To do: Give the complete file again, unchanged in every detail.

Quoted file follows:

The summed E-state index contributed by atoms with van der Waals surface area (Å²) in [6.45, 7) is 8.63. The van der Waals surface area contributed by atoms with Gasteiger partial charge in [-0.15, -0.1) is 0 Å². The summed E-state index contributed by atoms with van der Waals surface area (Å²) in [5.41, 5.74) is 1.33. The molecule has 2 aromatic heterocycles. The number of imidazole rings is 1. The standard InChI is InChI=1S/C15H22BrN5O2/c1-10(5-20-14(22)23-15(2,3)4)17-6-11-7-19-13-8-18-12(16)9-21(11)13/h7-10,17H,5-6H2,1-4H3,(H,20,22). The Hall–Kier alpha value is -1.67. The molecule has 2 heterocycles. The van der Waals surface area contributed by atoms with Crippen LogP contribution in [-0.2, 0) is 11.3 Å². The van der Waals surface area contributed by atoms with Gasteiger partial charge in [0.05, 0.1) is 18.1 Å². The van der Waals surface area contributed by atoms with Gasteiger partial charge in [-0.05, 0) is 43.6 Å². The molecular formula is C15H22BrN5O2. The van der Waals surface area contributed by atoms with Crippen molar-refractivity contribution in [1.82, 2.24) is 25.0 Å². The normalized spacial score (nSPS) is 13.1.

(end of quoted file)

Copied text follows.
The summed E-state index contributed by atoms with van der Waals surface area (Å²) in [6.45, 7) is 8.63. The van der Waals surface area contributed by atoms with Gasteiger partial charge in [-0.15, -0.1) is 0 Å². The summed E-state index contributed by atoms with van der Waals surface area (Å²) in [5.41, 5.74) is 1.33. The molecule has 2 aromatic heterocycles. The number of imidazole rings is 1. The standard InChI is InChI=1S/C15H22BrN5O2/c1-10(5-20-14(22)23-15(2,3)4)17-6-11-7-19-13-8-18-12(16)9-21(11)13/h7-10,17H,5-6H2,1-4H3,(H,20,22). The Hall–Kier alpha value is -1.67. The molecule has 2 heterocycles. The van der Waals surface area contributed by atoms with Crippen LogP contribution in [-0.2, 0) is 11.3 Å². The van der Waals surface area contributed by atoms with Gasteiger partial charge in [0.05, 0.1) is 18.1 Å². The van der Waals surface area contributed by atoms with Gasteiger partial charge in [-0.05, 0) is 43.6 Å². The molecular formula is C15H22BrN5O2. The van der Waals surface area contributed by atoms with Crippen molar-refractivity contribution in [1.82, 2.24) is 25.0 Å². The normalized spacial score (nSPS) is 13.1.